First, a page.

From my vantage point, Charriere looks like someone who could flirt with the official UFC rankings for several years. There are some issues on his regional tape that have given me reason to pause on that type of assessment before. For one, he has been too passive in the past. If this fight with Zecchini is any indication, Charriere has been working on that. Making the type of debut he did will help his visibility with the UFC brass as well. Great start to his UFC career. 

UFC Paris Losers 

Sergey Spivak 

To keep his stock from dropping, all Spivak needed to do was have a competitive fight. He didn’t even need to win a round. He just needed a takedown or two, threaten with a submission, maybe even land a some heavy punches. Well, he landed a couple of clean punches, but the hopes of him being a ground threat never materialized given he couldn’t get the fight to the mat. In fact, Spivak spent most of the fight serving as a punching bag with legs. 

If we’re being fair to Spivak, the fact he has consecutively headlined Fight Night cards is him exceeding expectations by a wide margin in the first place. The problem is, if you’re not moving forward, you’re moving backward. In retrospect, it’s easy to see Spivak had plenty of favorable matchups to carry him up to this point. He’s likely to settle into a more appropriate level of fights moving forward, but this showing will be on the minds of anyone thinking he might be worthy of a step up in competition. 

Rose Namajunas 

I vacillated about putting Namajunas here. She didn’t have a terrible performance. In fact, given she broke her finger early, she performed quite admirably. But there were a bunch of questions surrounding Namajunas entering the contest. For instance, was the move to 125 a panic move? A move because she’s losing her passion for the sport? Or was there a method to the madness? Those weren’t answered and there are more questions now that we’re on the other side of the fight.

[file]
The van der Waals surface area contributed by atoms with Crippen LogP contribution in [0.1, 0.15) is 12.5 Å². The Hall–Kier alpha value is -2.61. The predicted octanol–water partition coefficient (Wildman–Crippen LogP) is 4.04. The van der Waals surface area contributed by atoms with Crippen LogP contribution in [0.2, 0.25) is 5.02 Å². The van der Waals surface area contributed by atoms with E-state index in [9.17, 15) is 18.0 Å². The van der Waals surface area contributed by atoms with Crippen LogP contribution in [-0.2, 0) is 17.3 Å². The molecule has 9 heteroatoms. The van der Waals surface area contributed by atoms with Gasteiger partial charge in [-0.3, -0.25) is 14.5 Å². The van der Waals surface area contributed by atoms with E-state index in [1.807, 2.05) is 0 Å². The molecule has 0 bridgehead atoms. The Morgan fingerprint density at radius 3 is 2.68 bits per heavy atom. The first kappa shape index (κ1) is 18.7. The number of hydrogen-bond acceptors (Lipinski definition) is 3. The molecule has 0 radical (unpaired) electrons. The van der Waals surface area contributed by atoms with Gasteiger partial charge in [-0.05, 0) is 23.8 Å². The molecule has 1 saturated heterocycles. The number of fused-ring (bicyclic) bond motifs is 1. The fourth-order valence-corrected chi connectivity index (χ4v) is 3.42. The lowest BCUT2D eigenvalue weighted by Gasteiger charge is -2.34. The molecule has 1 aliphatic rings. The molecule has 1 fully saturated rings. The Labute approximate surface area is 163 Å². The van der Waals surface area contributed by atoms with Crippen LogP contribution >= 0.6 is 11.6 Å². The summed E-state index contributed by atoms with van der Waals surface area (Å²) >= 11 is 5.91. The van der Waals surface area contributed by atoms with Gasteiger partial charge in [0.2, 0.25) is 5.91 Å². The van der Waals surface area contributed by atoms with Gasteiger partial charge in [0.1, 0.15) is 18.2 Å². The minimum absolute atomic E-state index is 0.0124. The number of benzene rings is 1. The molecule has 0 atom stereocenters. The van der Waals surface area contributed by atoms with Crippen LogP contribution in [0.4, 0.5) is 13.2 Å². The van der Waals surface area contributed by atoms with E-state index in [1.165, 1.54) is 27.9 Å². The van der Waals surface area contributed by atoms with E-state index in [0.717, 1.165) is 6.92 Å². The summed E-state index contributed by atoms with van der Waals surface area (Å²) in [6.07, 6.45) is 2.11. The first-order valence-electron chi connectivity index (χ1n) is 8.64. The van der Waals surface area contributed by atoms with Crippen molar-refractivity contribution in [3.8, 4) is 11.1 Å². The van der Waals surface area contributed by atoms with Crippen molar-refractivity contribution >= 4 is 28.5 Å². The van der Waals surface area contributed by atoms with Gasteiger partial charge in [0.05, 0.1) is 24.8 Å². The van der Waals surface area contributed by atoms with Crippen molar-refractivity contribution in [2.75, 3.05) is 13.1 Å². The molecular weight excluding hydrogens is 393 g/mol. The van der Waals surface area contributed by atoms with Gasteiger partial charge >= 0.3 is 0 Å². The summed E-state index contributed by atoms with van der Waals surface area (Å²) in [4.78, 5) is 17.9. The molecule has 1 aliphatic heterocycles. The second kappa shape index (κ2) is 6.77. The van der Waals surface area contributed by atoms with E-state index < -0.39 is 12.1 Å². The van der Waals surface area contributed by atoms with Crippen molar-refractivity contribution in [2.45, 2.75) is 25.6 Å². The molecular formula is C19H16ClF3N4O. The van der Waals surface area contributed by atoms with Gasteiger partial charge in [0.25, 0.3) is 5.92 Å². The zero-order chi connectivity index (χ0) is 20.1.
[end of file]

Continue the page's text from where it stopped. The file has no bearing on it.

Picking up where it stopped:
Now that she’s fought at flyweight, is she going to turn around and go back to strawweight? If she decides to stay, can she continue to bulk up without negatively impacting her skillset? She needs to if she’s to stay at 125 and compete for the title. Was the broken finger the only reason she never made a serious effort to take the fight to the mat? If not, what other reason(s) might she present? I’m not sure what to make of Namajunas. I get her legacy is one of the greatest strawweights of all time – if not the greatest – but her legacy shouldn’t be written already. Not at 31. 

Joselyne Edwards 

It wasn’t a terrible performance from Edwards. It wasn’t a great performance either, but she arguably won as neither herself nor Nora Cornolle took a single round definitively. But this spot is about lost opportunity. The loss slams the brakes on all the momentum she built up with her three-fight win streak. It isn’t necessarily just that the three fight win streak is snapped either; it’s that it was snapped by a debuting fighter whose MMA debut came after Edwards made her UFC debut. Edwards’ UFC debut came in 2021. 

At 27, Edwards has plenty of time to improve and make a serious run, but it’s hard to identify a better time for a dark horse to emerge in the division. Currently, there’s no champion and two of the ranked members of the division don’t have an official win at 135. A win over Cornolle could have set Edwards up to be in a prime position to make a run as four consecutive wins is hard to ignore. Instead, she’s not even going to find herself within the official UFC rankings, looking to begin another win streak. 

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About the author
Dayne Fox
Dayne Fox

Dayne Fox is a contributing writer and analyst for Bloody Elbow. He has been writing about combat sports since 2013 and a member of Bloody Elbow since 2016. Dayne primarily contributes opinion pieces and event coverage. Dayne’s specialties are putting together the preview articles for all the UFC events and post-fight analysis. Outside of writing on combat sports, Dayne works in the purchasing department of a construction company, formerly working as an analyst. He is also a proud husband and father. In what spare time he can find, he enjoys strategy games and is a movie enthusiast. He is based in Utah.